Rashtriya Swayamsevak Sangh (RSS) was founded by Keshav Baliram Hedgewar, a physician living in the Nagpur, as a part of the movement against British rule and as a response to rioting between Hindus and Muslims. Dr. Hedgewar, who had got his education in the Calcutta Medical College had been a part of the Anushilan Samiti and Yugantar and was a nationalist by heart. He became a member of Indian National Congress initially but left it soon and established RSS. The idea was to train the Hindu youths so that they unite the Hindu Community and make India an Independent undivided country. He was much influenced by Vinayak Damodar Savarkar and adopted his ideals.

Dr.  Hedgewar announced on Vijayadasami day, 27 September 1925, that “we are inaugurating the sangh today. All of us must train ourselves physically, intellectually and in every way so as to be capable of achieving our cherished goal”. Formal beginning of Sangh took place in Doctor Hedgewar’s house in Sukrawadi of Nagpur.Training in Drill, march etc. was imparted on Sundays. Uniform for this training was Khaki shirt, Khaki short, and Khaki Cap. On Thursdays and Sundays there were discourses on national affairs.

The name ‘Rashtriya Swayamsevak Sangh’ was selected for Sangh on 17 April 1926. Daily meetings – Nitya Shakhas – were started at Mohitewada ground in Nagpur on 28th May. Lathi -Danda – was introduced in the shakha. New commands Daksha, Arama were used for the first time in shakhas. The tradition of commencing the daily activities with salutation to the Bhagawa Dhwaj and concluding with the Prayer – Prarthana – in Hindi and Marathi was instituted.
First route march – patha sanchalan – was held with 30 participants.

In March 1928 First ceremony of initiation – Pratigna – was conducted. In a meeting on 9, 10 Nov.1929 held at Doke Math, Nagpur, Doctorji was designated as the Chief [Sarsangh chalak]. In 1930 Black cap was introuduced as a part of uniform in place of Khaki cap. RSS possess around 4.5million members, has a well structured hierarchical order and is very active in social causes.



This Day in History (11-Sep-1893) – Swami Vivekananda represented Hinduism at Chicago’s Parliament of the World’s Religions

In the first ever inter-faith gathering, Swami Vivekananda dramatically enlighted the Western opinion to the depth of Hindu philosophy and culture. Here are excerpts from website of ‘The Council for a Parliament of the World’s Religions’ –

The 1893 World’s Parliament of Religions, held on the shore of Lake Michigan, Chicago, was the largest and most spectacular event among many other congresses in the World’s Columbian Exposition. The World Congress of Religions marks the first formal gathering of representatives of Eastern and Western spiritual traditions. Today it is recognized as the birth of formal interreligious dialogue worldwide. A captivating Hindu monk, Swami Vivekananda mesmerized the 5,000 assembled delegates, greeting them with the words, “Sisters and brothers of America!” This speech, which introduced Hinduism to America is memorized by school children in India to this day. Swami Vivekanada became one of the most forceful and popular speakers in spite of the fact that he had never before addressed an audience in public. He continued, “If the Parliament of Religions has shown anything to the world it is this: It has proved to the world that holiness, purity and charity are not the exclusive possessions of any church in the world, and that every system has produced men and women of the most exalted character. In the face of this evidence, if anybody dreams of the exclusive survival of his own religion and the destruction of the others, I pity him from the bottom of my heart, and point out to him that upon the banner of every religion will soon be written, in spite of resistance: “Help and not Fight,” “Assimilation and not Destruction,” “Harmony and Peace and not Dissension.”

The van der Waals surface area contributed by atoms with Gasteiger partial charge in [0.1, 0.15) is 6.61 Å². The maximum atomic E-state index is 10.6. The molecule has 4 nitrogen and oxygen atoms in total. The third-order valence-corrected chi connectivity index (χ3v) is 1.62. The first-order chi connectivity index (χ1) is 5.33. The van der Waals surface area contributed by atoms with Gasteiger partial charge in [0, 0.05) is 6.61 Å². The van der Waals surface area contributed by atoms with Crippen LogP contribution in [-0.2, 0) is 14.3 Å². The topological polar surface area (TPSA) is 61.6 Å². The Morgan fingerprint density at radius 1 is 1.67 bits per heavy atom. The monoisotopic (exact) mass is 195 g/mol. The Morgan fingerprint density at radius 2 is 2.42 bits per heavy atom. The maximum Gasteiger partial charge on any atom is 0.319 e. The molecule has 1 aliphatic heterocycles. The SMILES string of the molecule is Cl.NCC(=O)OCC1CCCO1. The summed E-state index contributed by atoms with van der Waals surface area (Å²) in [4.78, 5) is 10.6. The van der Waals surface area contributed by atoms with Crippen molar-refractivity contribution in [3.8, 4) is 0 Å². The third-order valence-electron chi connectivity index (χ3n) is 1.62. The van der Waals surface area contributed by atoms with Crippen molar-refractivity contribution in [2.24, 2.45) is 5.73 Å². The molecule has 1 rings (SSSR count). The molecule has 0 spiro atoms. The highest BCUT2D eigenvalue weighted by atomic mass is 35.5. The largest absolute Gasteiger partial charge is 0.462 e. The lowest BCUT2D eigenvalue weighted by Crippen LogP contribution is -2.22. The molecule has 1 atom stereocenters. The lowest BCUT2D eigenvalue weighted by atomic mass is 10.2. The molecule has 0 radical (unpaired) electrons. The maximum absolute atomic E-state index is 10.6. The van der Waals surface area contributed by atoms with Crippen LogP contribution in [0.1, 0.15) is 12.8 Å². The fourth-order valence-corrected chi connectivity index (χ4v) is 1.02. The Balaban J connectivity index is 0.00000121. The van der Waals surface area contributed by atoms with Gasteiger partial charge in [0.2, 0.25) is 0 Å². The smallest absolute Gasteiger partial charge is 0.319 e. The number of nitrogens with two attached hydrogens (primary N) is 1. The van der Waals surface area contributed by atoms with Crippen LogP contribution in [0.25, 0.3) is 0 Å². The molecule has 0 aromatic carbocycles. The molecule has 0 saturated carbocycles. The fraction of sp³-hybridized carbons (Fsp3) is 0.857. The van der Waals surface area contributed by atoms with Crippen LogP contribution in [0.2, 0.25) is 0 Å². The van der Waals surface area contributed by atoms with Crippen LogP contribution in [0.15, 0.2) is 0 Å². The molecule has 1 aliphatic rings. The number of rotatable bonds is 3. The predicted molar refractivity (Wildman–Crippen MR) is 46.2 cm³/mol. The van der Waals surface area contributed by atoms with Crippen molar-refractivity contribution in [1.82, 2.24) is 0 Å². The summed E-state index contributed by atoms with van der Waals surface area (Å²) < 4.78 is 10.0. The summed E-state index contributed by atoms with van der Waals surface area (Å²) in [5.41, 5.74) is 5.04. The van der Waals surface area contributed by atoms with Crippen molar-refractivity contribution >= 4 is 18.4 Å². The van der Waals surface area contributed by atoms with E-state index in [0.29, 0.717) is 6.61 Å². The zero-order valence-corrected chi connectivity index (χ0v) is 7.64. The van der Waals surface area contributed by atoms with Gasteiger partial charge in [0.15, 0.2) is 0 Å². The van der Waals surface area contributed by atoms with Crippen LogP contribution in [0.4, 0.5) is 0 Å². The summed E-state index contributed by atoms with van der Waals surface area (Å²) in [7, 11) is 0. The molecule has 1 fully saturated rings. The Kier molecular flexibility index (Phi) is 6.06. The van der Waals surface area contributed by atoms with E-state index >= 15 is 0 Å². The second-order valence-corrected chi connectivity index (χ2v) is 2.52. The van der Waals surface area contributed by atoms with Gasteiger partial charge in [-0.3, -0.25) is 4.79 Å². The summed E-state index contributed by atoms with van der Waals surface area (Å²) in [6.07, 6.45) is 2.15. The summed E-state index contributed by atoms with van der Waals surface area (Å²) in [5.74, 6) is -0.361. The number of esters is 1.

Vivekananda’s speech was received wonderfully by the parliament and Parliament President John Henry Barrows praised Vivekananda greatly and said that he had a great influence over the entire audience. Vivekananda also received massive attention in the press who called him the “cyclonic monk from India”. Newspapers like the New York Herald wrote of him saying “Vivekananda is undoubtedly the greatest figure in the Parliament of Religions. After hearing him we feel how foolish it is to send missionaries to this learned nation”.



This Day in History (15-Mar-1564) – Akbar removed ‘jizya’ or toll-tax for his non-Muslim subjects

Akbar succeeded his father Humayun at the age of 14 years. The kingdom Akbar inherited was little more than a collection of frail fiefs.  Akbar continued his military expansion throughout his reign. Known as much for his inclusive leadership style as for his war mongering, Akbar ushered in an era of religious tolerance and appreciation for the arts.  By the time he died, his empire extended to Afghanistan in the north, Sindh in the west, Bengal in the east, and the Godavari River in the south.  Akbar’s success in creating his empire was as much a result of his ability to earn the loyalty of his conquered people as it was of his ability to conquer them. He allied himself with the defeated Rajput rulers, and rather than demanding a high “tribute tax” and leaving them to rule their territories unsupervised, he created a system of central government, integrating them into his administration.

Akbar was known for rewarding talent, loyalty, and intellect, regardless of ethnic background or religious practice. In addition to compiling an able administration, this practice brought stability to his dynasty by establishing a base of loyalty to Akbar that was greater than that of any one religion. He did not force India’s majority Hindu population to convert to Islam; he accommodated them instead, translating Hindu literature and participating in Hindu festivals. Akbar in 1563 repealed a special tax placed on Hindu pilgrims who visited sacred sites, and in 1564 completely repealed the jizya, or yearly tax on non-Muslims. What he lost in revenue by these acts, he more than regained in good-will from the Hindu majority of his subjects.

Akbar also formed powerful matrimonial alliances. When he married Hindu princesses—including Jodha Bai, the eldest daughter of the house of Jaipur, as well princesses of Bikaner and Jaisalmer—their fathers and brothers became members of his court and were elevated to the same status as his Muslim fathers- and brothers-in-law. While marrying off the daughters of conquered Hindu leaders to Muslim royalty was not a new practice, it had always been viewed as a humiliation. By elevating the status of the princesses’ families, Akbar removed this stigma among all but the most orthodox Hindu sects.